Venomous ticks??

Image of a tick from: www2.outdoorchannel.com

Image of a tick stealing a meal from: www2.outdoorchannel.com

Ticks are blood-sucking arthropods that can act as vectors for various diseases in both animals and humans. A recent article published in Frontiers in Zoology summarizes findings that suggest ticks may also be considered venomous ectoparasites. For example, Ixodes holocyclus is a species of Australian tick whose saliva can induce paralysis in humans and animals. According to the new article, about 8% of known tick species can induce paralysis. Ornithodoros savignyi ticks even secrete a lethal salivary toxin (for mice at least). Several proteins from venomous families have been identified in tick saliva such as:

  • Kunitz peptides: target ion channels and inhibition of enzymes that degrade proteins, aka proteases
  • Cystatins: another protease inhibitor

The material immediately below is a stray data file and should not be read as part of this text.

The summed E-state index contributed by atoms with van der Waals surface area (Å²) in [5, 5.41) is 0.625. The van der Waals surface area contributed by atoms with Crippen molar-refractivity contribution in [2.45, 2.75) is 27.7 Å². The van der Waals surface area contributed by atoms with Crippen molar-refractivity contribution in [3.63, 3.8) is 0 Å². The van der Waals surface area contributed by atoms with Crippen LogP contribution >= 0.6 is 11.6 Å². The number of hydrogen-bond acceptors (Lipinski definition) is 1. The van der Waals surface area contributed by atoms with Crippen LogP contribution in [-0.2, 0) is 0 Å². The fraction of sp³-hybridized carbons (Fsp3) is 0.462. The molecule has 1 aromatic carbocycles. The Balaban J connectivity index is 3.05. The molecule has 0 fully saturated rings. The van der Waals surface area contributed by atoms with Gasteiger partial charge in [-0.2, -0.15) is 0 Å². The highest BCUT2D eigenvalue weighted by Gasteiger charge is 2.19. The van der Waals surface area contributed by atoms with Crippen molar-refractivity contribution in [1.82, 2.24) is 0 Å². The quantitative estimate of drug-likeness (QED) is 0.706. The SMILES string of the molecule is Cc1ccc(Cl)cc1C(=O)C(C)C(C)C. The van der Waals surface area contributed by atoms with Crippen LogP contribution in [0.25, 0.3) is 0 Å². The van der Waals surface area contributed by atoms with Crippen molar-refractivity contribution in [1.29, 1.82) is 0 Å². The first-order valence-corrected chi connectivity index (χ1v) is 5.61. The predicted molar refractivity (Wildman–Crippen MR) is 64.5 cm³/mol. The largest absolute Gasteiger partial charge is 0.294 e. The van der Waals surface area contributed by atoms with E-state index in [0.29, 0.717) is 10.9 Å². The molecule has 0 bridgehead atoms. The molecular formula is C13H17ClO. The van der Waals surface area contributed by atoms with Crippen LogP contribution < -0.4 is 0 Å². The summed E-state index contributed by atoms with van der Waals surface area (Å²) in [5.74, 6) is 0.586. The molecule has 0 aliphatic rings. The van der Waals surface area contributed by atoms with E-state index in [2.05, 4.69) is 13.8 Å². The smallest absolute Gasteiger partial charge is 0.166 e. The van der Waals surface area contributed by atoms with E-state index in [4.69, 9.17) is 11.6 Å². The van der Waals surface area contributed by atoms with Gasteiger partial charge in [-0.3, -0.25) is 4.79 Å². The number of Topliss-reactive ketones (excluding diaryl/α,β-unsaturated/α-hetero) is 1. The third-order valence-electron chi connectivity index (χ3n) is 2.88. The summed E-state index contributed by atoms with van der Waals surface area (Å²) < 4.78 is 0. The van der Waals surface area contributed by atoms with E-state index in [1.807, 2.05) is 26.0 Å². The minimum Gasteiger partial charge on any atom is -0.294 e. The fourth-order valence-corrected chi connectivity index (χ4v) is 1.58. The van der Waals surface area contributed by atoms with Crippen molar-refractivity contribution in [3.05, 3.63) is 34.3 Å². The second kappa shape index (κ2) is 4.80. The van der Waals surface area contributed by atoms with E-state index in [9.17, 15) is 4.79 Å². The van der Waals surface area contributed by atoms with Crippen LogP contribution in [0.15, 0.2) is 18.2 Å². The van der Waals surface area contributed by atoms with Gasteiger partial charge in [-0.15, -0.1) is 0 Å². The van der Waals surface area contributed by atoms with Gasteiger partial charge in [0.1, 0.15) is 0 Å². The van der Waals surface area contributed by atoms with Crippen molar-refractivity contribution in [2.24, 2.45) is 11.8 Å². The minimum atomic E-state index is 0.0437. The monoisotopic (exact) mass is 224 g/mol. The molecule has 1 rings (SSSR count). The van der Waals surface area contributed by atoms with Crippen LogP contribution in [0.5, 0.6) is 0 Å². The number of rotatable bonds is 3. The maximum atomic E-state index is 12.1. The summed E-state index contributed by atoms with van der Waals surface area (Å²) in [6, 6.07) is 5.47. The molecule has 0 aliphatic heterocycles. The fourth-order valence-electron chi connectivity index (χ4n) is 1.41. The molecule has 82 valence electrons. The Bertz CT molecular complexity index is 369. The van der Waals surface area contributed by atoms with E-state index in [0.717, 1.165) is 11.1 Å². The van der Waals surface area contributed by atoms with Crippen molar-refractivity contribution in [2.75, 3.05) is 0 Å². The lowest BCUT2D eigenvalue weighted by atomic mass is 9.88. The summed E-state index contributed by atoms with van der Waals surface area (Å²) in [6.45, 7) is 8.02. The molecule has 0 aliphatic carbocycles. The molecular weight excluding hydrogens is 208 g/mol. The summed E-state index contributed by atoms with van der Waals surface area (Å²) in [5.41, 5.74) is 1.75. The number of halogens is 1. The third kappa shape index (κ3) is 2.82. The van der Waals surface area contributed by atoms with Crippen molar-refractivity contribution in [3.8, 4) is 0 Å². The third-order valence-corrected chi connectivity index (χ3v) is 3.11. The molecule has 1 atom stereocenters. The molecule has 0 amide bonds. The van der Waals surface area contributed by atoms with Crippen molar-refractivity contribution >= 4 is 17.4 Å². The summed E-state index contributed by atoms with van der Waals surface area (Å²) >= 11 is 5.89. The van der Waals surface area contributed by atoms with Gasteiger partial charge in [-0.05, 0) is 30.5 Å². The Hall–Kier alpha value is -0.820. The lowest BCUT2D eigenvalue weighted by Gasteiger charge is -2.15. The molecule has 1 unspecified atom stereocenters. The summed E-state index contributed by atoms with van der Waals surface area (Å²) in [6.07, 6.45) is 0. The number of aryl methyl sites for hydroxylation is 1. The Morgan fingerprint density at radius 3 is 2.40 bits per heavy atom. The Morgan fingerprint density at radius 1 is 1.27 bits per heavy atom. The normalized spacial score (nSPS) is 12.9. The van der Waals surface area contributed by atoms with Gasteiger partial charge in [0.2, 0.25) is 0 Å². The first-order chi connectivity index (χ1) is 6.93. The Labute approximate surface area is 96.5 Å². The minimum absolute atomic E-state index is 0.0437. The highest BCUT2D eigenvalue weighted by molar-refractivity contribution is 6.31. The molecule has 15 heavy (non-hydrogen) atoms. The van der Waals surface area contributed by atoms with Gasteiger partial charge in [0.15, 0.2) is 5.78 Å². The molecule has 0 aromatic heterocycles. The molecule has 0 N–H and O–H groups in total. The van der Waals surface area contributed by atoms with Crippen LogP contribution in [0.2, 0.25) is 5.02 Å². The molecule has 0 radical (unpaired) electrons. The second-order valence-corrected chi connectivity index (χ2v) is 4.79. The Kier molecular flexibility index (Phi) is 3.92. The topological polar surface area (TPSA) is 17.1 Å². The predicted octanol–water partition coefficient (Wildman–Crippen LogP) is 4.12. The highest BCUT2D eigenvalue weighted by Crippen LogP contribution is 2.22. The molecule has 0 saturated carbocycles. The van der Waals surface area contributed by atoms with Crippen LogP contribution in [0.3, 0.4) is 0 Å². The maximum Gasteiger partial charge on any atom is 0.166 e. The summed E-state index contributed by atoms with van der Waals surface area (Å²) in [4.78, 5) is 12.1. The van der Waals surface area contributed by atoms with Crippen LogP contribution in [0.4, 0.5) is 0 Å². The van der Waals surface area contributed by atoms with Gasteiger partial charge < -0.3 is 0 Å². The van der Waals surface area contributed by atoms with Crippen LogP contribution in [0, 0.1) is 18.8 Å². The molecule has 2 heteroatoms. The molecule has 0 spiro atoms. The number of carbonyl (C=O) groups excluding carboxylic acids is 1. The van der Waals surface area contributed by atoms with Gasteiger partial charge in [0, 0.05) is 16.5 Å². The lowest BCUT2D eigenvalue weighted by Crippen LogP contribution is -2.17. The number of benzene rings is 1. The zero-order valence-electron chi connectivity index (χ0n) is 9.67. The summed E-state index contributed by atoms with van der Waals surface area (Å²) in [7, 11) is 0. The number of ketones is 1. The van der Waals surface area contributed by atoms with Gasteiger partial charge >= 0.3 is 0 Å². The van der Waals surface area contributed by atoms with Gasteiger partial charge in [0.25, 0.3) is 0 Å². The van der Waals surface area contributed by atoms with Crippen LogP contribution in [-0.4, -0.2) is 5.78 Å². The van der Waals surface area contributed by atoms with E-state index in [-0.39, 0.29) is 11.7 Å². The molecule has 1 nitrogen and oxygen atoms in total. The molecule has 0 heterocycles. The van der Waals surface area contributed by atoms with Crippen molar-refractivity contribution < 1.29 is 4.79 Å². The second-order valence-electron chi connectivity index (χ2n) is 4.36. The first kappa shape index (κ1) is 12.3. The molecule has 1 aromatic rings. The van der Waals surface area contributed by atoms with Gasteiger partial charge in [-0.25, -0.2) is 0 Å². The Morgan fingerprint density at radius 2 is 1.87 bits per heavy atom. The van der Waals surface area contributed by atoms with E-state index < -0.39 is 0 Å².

• Defensins: small proteins that in ticks act as antimicrobial proteins and in some species can break down red blood cells
  • Lipocalins: cardiovascular effects and blood clot inhibition
  • Phospholipase A2: function in  ticks unclear, may help with prolonged feeding
  • Lectins: tick lectin shown to suppress the immune system of mice

Based on these components of tick saliva, the study authors argue that ticks should be considered venomous ectoparasites.

Source:

Cabezas-Cruz A and Valdés JJ. Are ticks venomous animals? Frontiers in Zoology. 11:47, 2014. doi:10.1186/1742-9994-11-47